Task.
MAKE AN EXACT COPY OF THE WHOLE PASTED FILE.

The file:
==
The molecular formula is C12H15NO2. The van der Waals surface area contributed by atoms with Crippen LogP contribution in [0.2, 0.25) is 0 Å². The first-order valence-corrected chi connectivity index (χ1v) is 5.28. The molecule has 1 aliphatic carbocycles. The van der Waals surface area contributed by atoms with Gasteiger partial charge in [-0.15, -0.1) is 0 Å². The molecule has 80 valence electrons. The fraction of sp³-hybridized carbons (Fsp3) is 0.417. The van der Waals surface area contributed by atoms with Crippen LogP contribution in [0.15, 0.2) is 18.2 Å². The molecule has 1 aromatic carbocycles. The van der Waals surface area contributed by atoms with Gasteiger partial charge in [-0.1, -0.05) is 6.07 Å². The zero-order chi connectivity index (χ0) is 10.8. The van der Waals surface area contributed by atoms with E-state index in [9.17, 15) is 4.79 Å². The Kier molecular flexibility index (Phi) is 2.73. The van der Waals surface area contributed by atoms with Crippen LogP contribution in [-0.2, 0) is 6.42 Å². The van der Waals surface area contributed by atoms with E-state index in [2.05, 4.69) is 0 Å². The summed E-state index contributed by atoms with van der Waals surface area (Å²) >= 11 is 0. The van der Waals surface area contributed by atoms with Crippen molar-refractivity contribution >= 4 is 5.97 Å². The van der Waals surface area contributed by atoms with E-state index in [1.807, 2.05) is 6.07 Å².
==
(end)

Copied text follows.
The molecular formula is C12H15NO2. The van der Waals surface area contributed by atoms with Crippen LogP contribution in [0.2, 0.25) is 0 Å². The first-order valence-corrected chi connectivity index (χ1v) is 5.28. The molecule has 1 aliphatic carbocycles. The van der Waals surface area contributed by atoms with Gasteiger partial charge in [-0.15, -0.1) is 0 Å². The molecule has 80 valence electrons. The fraction of sp³-hybridized carbons (Fsp3) is 0.417. The van der Waals surface area contributed by atoms with Crippen LogP contribution in [0.15, 0.2) is 18.2 Å². The molecule has 1 aromatic carbocycles. The van der Waals surface area contributed by atoms with Gasteiger partial charge in [-0.1, -0.05) is 6.07 Å². The zero-order chi connectivity index (χ0) is 10.8. The van der Waals surface area contributed by atoms with E-state index in [9.17, 15) is 4.79 Å². The Kier molecular flexibility index (Phi) is 2.73. The van der Waals surface area contributed by atoms with Crippen LogP contribution in [-0.2, 0) is 6.42 Å². The van der Waals surface area contributed by atoms with E-state index in [2.05, 4.69) is 0 Å². The summed E-state index contributed by atoms with van der Waals surface area (Å²) >= 11 is 0. The van der Waals surface area contributed by atoms with Crippen molar-refractivity contribution >= 4 is 5.97 Å². The van der Waals surface area contributed by atoms with E-state index in [1.807, 2.05) is 6.07 Å².